Newton Paisley aims to engage people with the conservation of endangered species and to raise money to support conservation. For every metre of our printed linen that is sold, 100 square metres of critical wild habitat is conserved, through the World Land Trust. We embrace the IUCN Commission on Education and Communication’s message that it is through focussing on ‘Love. Not loss’ that we can turn things around in this extinction crisis.
In that spirit, we love you Rabb’s Fringe Limbed Tree Frog.
It is late July and the flax plants that were bright green in the mist and rain of early June have now flowered and gone to seed. Flax is the plant that gives us linen: in Latin flax is called, Linum usitatissimum, or ‘linen that is most useful’. I was lucky to catch the moment that the Flax puller was in action – pulling the flax plants and laying them in tidy lines. The plants are then left to the good offices of the elements (the sun, the dew, and the microbes in the soil), to ‘dew ret’ – separating the long bast fibres from the more easily degradable parts of the stem. These fibres are then ‘scutched’, the step in which the rest of the woody stems are removed, before being spun into thread.
I am completely besotted with everything about linen. I always have been. I am so happy to be dedicating myself to working with this noble, eco-friendly, luxurious and versatile fabric. As well as working with British weavers and printers of linen, I’m also very pleased to able to spend a lot of time in Northern France which is the epicentre of cultivation of this quintessentially European fibre. Four fifths of the world’s production of scutched flax fibers originate in Europe, and France is the world leader.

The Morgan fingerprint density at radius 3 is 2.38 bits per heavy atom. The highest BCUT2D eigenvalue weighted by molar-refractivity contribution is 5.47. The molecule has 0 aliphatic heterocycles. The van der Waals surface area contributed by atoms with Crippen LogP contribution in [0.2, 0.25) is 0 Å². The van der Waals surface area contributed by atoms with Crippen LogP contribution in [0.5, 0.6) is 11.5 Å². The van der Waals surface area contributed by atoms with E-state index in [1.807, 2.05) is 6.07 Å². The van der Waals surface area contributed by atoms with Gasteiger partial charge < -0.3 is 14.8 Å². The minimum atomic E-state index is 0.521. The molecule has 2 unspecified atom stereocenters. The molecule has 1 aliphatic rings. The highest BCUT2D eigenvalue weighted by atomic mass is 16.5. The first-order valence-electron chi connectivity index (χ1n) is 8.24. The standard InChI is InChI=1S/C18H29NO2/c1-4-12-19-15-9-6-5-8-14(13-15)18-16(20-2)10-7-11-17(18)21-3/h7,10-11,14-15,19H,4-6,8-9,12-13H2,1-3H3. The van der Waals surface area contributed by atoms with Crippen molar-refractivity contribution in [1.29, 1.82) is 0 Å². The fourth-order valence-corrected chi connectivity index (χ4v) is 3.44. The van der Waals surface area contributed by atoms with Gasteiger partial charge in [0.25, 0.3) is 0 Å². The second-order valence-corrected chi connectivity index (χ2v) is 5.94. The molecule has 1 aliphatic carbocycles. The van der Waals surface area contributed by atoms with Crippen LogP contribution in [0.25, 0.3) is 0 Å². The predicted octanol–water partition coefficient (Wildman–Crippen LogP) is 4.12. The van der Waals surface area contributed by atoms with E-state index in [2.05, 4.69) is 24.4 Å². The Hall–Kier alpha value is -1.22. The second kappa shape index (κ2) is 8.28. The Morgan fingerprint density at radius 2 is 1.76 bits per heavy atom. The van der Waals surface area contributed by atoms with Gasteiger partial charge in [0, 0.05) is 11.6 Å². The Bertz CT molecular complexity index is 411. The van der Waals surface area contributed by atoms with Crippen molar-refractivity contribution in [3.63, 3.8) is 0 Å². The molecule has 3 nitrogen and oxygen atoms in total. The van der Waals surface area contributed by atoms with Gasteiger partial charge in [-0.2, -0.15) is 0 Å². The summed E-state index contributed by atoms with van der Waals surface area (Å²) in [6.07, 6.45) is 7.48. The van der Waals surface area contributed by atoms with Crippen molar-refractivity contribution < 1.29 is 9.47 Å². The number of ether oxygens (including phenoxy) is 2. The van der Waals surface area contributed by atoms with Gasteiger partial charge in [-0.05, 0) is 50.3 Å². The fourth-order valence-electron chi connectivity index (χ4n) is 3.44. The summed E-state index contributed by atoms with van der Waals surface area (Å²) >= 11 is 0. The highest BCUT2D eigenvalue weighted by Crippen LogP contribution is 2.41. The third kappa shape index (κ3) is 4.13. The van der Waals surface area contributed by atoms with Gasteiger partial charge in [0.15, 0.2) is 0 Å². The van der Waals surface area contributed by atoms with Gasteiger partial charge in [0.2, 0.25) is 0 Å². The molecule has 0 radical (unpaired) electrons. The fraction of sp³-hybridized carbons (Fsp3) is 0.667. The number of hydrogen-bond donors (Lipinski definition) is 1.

And talk about sustainability – this crop needs almost no chemical inputs and people have been doing something like this with flax for at least 30,000 years, albeit without the cool Belgian machinery. Spun, dyed and knotted flax fibres were used by European people as early as the Upper Paleolithic. I so like being a part of this ancient industry.
Amazing Grace was written by John Newton in 1779. My mother’s side of the family – the Newtons – have always liked to claim him as our forebear, although I don’t know of any actual proof. (Nobody in my family ever tries to claim Sir Isaac Newton as a forebear. He’s definitely out of our league.) John Newton was, for at least half of his life, a real bad guy. He spent the first half of his career in the slave trade, as a sailor on and eventually as the captain of slave ships (he was at one time actually a slave himself in Sierra Leone). Then the conversion. “I once was lost, but now I’m found.” He spent the second half of his career as a beloved clergyman and hymnist and fighter for the abolition of the slave trade. His about-face was profound, “It will always be a subject of humiliating reflection to me, that I was once an active instrument in a business at which my heart now shudders.”